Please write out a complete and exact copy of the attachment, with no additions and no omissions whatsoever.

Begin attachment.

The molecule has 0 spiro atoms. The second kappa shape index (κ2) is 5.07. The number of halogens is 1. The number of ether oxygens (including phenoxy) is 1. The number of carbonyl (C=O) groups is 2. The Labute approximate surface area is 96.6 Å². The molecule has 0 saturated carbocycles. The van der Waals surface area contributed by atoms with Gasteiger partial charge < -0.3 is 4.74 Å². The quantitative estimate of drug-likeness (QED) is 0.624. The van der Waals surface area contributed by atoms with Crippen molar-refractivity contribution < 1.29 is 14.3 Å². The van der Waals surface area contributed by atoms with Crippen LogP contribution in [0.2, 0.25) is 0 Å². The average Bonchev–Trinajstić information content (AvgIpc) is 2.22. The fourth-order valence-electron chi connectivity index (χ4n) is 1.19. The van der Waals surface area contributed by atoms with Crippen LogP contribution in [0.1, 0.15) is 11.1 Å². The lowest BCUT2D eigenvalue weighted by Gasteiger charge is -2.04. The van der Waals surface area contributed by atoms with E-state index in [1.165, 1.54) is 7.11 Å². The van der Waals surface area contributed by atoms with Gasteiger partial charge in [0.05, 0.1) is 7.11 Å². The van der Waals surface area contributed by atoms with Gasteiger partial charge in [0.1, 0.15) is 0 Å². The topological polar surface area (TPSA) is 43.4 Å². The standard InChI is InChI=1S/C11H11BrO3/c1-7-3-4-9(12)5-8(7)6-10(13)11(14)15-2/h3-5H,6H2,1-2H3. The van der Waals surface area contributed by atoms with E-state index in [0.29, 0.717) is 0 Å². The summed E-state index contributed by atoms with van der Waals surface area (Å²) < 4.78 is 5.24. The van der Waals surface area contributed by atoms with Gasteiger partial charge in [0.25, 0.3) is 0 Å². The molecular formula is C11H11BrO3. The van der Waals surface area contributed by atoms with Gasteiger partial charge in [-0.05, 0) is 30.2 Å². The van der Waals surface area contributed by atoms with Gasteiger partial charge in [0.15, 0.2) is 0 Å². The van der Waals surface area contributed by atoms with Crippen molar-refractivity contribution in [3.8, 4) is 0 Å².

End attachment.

The molecule has 0 spiro atoms. The second kappa shape index (κ2) is 5.07. The number of halogens is 1. The number of ether oxygens (including phenoxy) is 1. The number of carbonyl (C=O) groups is 2. The Labute approximate surface area is 96.6 Å². The molecule has 0 saturated carbocycles. The van der Waals surface area contributed by atoms with Gasteiger partial charge < -0.3 is 4.74 Å². The quantitative estimate of drug-likeness (QED) is 0.624. The van der Waals surface area contributed by atoms with Crippen molar-refractivity contribution < 1.29 is 14.3 Å². The van der Waals surface area contributed by atoms with Crippen LogP contribution in [0.2, 0.25) is 0 Å². The average Bonchev–Trinajstić information content (AvgIpc) is 2.22. The fourth-order valence-electron chi connectivity index (χ4n) is 1.19. The van der Waals surface area contributed by atoms with Crippen LogP contribution in [0.1, 0.15) is 11.1 Å². The lowest BCUT2D eigenvalue weighted by Gasteiger charge is -2.04. The van der Waals surface area contributed by atoms with E-state index in [1.165, 1.54) is 7.11 Å². The van der Waals surface area contributed by atoms with Gasteiger partial charge in [0.05, 0.1) is 7.11 Å². The van der Waals surface area contributed by atoms with Gasteiger partial charge in [0.1, 0.15) is 0 Å². The topological polar surface area (TPSA) is 43.4 Å². The standard InChI is InChI=1S/C11H11BrO3/c1-7-3-4-9(12)5-8(7)6-10(13)11(14)15-2/h3-5H,6H2,1-2H3. The van der Waals surface area contributed by atoms with E-state index in [0.29, 0.717) is 0 Å². The summed E-state index contributed by atoms with van der Waals surface area (Å²) < 4.78 is 5.24. The van der Waals surface area contributed by atoms with Gasteiger partial charge in [0.25, 0.3) is 0 Å². The molecular formula is C11H11BrO3. The van der Waals surface area contributed by atoms with Gasteiger partial charge in [-0.05, 0) is 30.2 Å². The van der Waals surface area contributed by atoms with Gasteiger partial charge in [0.15, 0.2) is 0 Å². The van der Waals surface area contributed by atoms with Crippen molar-refractivity contribution in [3.8, 4) is 0 Å².